The recently-discovered light echo still continues and is being traced with powerful telescopes. The burst itself has faded away. The first observations with the X-ray satellite Chandra show measurable but already faint X-ray light from the galactic nucleus.
“Reverberation-mapping of light echoes opens up new possibilities to study galaxies”, concludes Komossa. The team now wants to use this method to explore the physical conditions in the circumnuclear material in active and non-active galaxies.
Original paper: http://xxx.lanl.gov/abs/0804.2670
Contact:Dr. Mona Clerico
Phone +49 89 30000-3980 Email: email@example.comDr. Stefanie Komossa
Dr. Mona Clerico | Max-Planck-Gesellschaft
CCNY physicists master unexplored electron property
26.07.2017 | City College of New York
Large, distant comets more common than previously thought
26.07.2017 | University of Maryland
Strong light-matter coupling in these semiconducting tubes may hold the key to electrically pumped lasers
Light-matter quasi-particles can be generated electrically in semiconducting carbon nanotubes. Material scientists and physicists from Heidelberg University...
Fraunhofer IPA has developed a proximity sensor made from silicone and carbon nanotubes (CNT) which detects objects and determines their position. The materials and printing process used mean that the sensor is extremely flexible, economical and can be used for large surfaces. Industry and research partners can use and further develop this innovation straight away.
At first glance, the proximity sensor appears to be nothing special: a thin, elastic layer of silicone onto which black square surfaces are printed, but these...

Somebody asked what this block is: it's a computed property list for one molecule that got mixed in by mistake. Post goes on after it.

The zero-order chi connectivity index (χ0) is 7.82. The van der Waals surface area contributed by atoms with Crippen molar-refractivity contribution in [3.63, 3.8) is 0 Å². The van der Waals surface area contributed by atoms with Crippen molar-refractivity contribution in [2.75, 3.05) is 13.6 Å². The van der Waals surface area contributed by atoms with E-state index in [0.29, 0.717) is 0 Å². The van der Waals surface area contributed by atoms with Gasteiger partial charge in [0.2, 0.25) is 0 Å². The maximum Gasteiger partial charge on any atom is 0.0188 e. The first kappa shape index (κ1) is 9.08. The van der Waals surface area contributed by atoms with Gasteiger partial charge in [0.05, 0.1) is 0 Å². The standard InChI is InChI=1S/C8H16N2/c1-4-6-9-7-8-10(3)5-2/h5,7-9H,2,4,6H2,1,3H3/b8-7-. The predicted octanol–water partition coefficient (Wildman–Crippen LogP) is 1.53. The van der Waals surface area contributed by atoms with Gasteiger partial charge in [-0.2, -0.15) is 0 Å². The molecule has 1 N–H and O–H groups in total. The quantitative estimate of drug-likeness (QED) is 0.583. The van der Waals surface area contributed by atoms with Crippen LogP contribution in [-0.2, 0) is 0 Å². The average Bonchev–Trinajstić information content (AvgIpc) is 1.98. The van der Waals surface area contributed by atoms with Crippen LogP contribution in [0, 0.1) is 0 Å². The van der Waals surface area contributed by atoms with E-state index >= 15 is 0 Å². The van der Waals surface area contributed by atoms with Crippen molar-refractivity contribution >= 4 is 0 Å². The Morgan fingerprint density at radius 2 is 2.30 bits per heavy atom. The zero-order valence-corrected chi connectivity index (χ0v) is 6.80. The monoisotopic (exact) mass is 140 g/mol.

3-D shape acquisition using water displacement as the shape sensor for the reconstruction of complex objects
A global team of computer scientists and engineers have developed an innovative technique that more completely reconstructs challenging 3D objects. An ancient...
Physicists have developed a new technique that uses electrical voltages to control the electron spin on a chip. The newly-developed method provides protection from spin decay, meaning that the contained information can be maintained and transmitted over comparatively large distances, as has been demonstrated by a team from the University of Basel’s Department of Physics and the Swiss Nanoscience Institute. The results have been published in Physical Review X.
For several years, researchers have been trying to use the spin of an electron to store and transmit information. The spin of each electron is always coupled...
What is the mass of a proton? Scientists from Germany and Japan successfully did an important step towards the most exact knowledge of this fundamental constant. By means of precision measurements on a single proton, they could improve the precision by a factor of three and also correct the existing value.
To determine the mass of a single proton still more accurate – a group of physicists led by Klaus Blaum and Sven Sturm of the Max Planck Institute for Nuclear...
26.07.2017 | Event News
21.07.2017 | Event News
19.07.2017 | Event News
26.07.2017 | Physics and Astronomy
26.07.2017 | Life Sciences
26.07.2017 | Earth Sciences